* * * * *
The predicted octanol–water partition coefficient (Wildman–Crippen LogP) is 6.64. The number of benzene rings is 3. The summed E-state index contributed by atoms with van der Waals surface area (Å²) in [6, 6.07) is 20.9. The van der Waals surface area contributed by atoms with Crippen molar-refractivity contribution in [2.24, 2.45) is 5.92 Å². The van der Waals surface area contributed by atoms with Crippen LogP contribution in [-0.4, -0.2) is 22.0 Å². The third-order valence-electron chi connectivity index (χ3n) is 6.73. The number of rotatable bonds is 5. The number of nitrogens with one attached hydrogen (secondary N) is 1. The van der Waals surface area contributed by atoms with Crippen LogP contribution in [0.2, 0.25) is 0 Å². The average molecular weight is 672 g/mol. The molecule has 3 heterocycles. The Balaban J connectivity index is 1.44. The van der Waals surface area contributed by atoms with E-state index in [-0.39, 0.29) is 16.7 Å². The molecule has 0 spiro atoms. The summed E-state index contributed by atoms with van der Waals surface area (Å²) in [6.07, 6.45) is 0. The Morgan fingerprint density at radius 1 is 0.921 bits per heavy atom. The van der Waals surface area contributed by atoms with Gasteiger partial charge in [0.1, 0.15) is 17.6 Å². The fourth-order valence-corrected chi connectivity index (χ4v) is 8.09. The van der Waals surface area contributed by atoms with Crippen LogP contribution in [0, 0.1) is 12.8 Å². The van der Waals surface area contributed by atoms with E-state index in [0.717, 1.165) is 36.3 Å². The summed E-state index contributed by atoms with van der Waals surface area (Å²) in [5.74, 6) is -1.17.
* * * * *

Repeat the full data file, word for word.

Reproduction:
The predicted octanol–water partition coefficient (Wildman–Crippen LogP) is 6.64. The number of benzene rings is 3. The summed E-state index contributed by atoms with van der Waals surface area (Å²) in [6, 6.07) is 20.9. The van der Waals surface area contributed by atoms with Crippen molar-refractivity contribution in [2.24, 2.45) is 5.92 Å². The van der Waals surface area contributed by atoms with Crippen LogP contribution in [-0.4, -0.2) is 22.0 Å². The third-order valence-electron chi connectivity index (χ3n) is 6.73. The number of rotatable bonds is 5. The number of nitrogens with one attached hydrogen (secondary N) is 1. The van der Waals surface area contributed by atoms with Crippen LogP contribution in [0.2, 0.25) is 0 Å². The average molecular weight is 672 g/mol. The molecule has 3 heterocycles. The Balaban J connectivity index is 1.44. The van der Waals surface area contributed by atoms with E-state index in [-0.39, 0.29) is 16.7 Å². The molecule has 0 spiro atoms. The summed E-state index contributed by atoms with van der Waals surface area (Å²) in [6.07, 6.45) is 0. The Morgan fingerprint density at radius 1 is 0.921 bits per heavy atom. The van der Waals surface area contributed by atoms with Gasteiger partial charge in [0.1, 0.15) is 17.6 Å². The fourth-order valence-corrected chi connectivity index (χ4v) is 8.09. The van der Waals surface area contributed by atoms with Crippen LogP contribution in [0, 0.1) is 12.8 Å². The van der Waals surface area contributed by atoms with E-state index in [0.717, 1.165) is 36.3 Å². The summed E-state index contributed by atoms with van der Waals surface area (Å²) in [5.74, 6) is -1.17.